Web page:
BPD was diagnosed according to the National Institute of Child Health and Human Development criteria: if supplemental oxygen was required at 28 days of age, severity was classified at 36 weeks’ post-menstrual age (PMA) for those born at <32 weeks’ gestation or at 56 days of age for those born at ≥32 weeks’ gestation [19]. IUGR was classified as <10th centile for birthweight after adjusting for sex and gestation using LMS growth program [20]. Catchup growth was defined as an increased SD of 0.67 or greater between birthweight and current weight. The spirometry values were quality controlled through the American Thoracic Society/European Respiratory Society guidelines [21], including normalisation against Global Lung Function Initiative reference values [22]. Deprivation values were evaluated using the Welsh Index of Multiple Deprivation (WIMD) scores from 2019 [23], which is a nationally collected, area based deprivation score specific to Wales (similar to the Townsend score of deprivation). The eight area based domains include wealth, education level, home ownership, employment, etc. Individual WIMD quintile score for each child was estimated from their current postcode, with quintile 1 representing the most deprived and 5 the least deprived, and validated against the English Townsend score.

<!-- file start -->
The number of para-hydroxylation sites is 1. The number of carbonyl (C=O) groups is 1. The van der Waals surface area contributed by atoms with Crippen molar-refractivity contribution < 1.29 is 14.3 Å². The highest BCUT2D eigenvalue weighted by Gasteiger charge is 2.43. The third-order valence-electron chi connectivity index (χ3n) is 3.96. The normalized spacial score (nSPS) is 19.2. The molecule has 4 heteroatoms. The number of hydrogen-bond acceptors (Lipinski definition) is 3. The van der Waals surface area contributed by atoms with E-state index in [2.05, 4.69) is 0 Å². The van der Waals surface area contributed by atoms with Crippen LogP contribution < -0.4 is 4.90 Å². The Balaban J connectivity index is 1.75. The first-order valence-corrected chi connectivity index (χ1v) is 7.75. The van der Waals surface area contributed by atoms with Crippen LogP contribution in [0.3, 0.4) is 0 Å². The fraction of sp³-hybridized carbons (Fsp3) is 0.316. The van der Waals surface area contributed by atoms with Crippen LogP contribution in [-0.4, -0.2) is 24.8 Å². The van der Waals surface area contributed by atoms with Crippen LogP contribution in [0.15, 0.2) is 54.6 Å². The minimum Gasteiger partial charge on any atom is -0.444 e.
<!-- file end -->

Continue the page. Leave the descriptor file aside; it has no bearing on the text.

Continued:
Saliva sample collection

Saliva samples were collected using the Oragene DNA saliva collection kits (DNA Genotek, Ontario, Canada) [24]. Patients were advised not to eat or drink for 30 minutes prior to collection. 2 mls of saliva was then excreted into a vessel containing a stabilising liquid. The vessel was inverted to ensure through mixing of the stabilising liquid and saliva sample. The samples were stored at -70°C until DNA extraction.

DNA extraction and qPCR for telomere length